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Why Spip?

What is Spip?

Spip is a open source Content Management System (CMS) running in PHP/MSQL. Spip is free software licensed under the GNU/GPL. Spip was originally made for a magazine, where an important criteria is that authors can start publishing and editing content without any training nor risk to the system.

Spip user experience?

Spip allows authors to be created to connect to the site and manage their own content, add and edit pages and upload images, files and video. Each author can be given publishing rights (admin) to one or a selection of folders. For folders outside an authors admin space, they can submit articles but only an admin can publish it on the public side.

The “back-office†interface of Spip is designed to be as simple as possible and require the minimum of actions of the authors to publish their content. The steps are navigating to their section (organized same as folders on their computer), click “write an article†, clicking “save†and then “publish online†. When logged in, authors can also stay on the public site and simply double click on any of their existing content to change it on-location.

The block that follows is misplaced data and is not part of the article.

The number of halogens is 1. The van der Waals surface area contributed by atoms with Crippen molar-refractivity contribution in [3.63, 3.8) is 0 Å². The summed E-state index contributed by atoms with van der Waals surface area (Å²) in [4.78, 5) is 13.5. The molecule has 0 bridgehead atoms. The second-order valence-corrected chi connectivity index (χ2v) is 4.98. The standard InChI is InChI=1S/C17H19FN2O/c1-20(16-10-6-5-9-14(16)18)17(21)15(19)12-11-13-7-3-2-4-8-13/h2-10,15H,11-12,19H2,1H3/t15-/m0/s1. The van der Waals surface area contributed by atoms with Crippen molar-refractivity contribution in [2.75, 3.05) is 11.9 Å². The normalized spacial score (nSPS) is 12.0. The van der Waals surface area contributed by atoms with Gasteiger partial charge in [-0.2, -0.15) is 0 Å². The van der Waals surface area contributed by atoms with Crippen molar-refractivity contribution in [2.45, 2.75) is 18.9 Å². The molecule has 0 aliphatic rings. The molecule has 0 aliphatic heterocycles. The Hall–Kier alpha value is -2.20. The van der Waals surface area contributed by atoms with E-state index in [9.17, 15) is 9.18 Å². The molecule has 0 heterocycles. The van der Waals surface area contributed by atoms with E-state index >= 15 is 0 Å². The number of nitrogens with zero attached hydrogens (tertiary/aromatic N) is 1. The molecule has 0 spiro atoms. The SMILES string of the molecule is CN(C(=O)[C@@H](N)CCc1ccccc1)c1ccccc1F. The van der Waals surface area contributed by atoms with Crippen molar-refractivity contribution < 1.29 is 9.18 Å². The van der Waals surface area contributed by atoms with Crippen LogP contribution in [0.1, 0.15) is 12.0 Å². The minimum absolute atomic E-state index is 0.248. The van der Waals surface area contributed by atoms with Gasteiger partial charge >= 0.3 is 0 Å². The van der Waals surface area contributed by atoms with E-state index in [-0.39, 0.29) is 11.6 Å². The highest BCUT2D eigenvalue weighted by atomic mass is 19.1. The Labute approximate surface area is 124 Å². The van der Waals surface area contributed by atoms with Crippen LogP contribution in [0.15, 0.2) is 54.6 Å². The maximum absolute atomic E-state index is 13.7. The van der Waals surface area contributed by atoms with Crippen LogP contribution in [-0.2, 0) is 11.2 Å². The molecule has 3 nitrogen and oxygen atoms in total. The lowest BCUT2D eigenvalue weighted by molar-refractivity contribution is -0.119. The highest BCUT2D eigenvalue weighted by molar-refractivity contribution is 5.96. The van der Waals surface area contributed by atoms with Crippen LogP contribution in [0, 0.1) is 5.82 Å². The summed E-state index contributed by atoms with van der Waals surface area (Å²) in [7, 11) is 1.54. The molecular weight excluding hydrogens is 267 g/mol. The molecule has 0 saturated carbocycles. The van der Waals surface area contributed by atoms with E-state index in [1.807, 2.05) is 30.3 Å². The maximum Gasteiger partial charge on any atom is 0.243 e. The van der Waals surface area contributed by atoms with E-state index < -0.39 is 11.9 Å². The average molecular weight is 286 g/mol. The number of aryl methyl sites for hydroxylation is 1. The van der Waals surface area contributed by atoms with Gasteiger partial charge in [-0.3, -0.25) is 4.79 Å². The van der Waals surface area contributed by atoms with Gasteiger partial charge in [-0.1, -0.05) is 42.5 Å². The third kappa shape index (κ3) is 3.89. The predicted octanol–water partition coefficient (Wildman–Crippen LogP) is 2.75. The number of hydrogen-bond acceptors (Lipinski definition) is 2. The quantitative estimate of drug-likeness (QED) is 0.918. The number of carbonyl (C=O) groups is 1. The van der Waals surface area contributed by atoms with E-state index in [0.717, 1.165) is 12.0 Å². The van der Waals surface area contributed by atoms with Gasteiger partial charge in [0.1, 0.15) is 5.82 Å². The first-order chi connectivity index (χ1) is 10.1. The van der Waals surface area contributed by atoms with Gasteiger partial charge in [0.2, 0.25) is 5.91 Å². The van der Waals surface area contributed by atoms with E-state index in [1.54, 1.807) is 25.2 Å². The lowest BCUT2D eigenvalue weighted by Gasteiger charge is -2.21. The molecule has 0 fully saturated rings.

Under this basic interaction, articles appear in the navigation automatically where they are supposed to and images are rescaled to what they are supposed to automatically. To augment their text, the author can select something and click on bold/italic/heading/link etc. Lists can be made by simply starting each new line of the list with a dash. Advanced users can create HTML code offline and simply insert as text, for more sophisticated presentations.


Though all open source CMS’s are fundamentally the same in the sense that, as they are open source, their code can be changed to do anything possible (there is nothing one CMS can do that another CMS can’t be rewritten to do), they are not the same in terms of the effort required to solve any given problem. Clearly, the closer a CMS already is to the final objective, the easier the task will be.

In Spip there is absolutely no pre-defined design framework. This is important, since professional and unique web sites are designed from scratch, for the same reasons unique books are written from scratch and by modifying existing ones.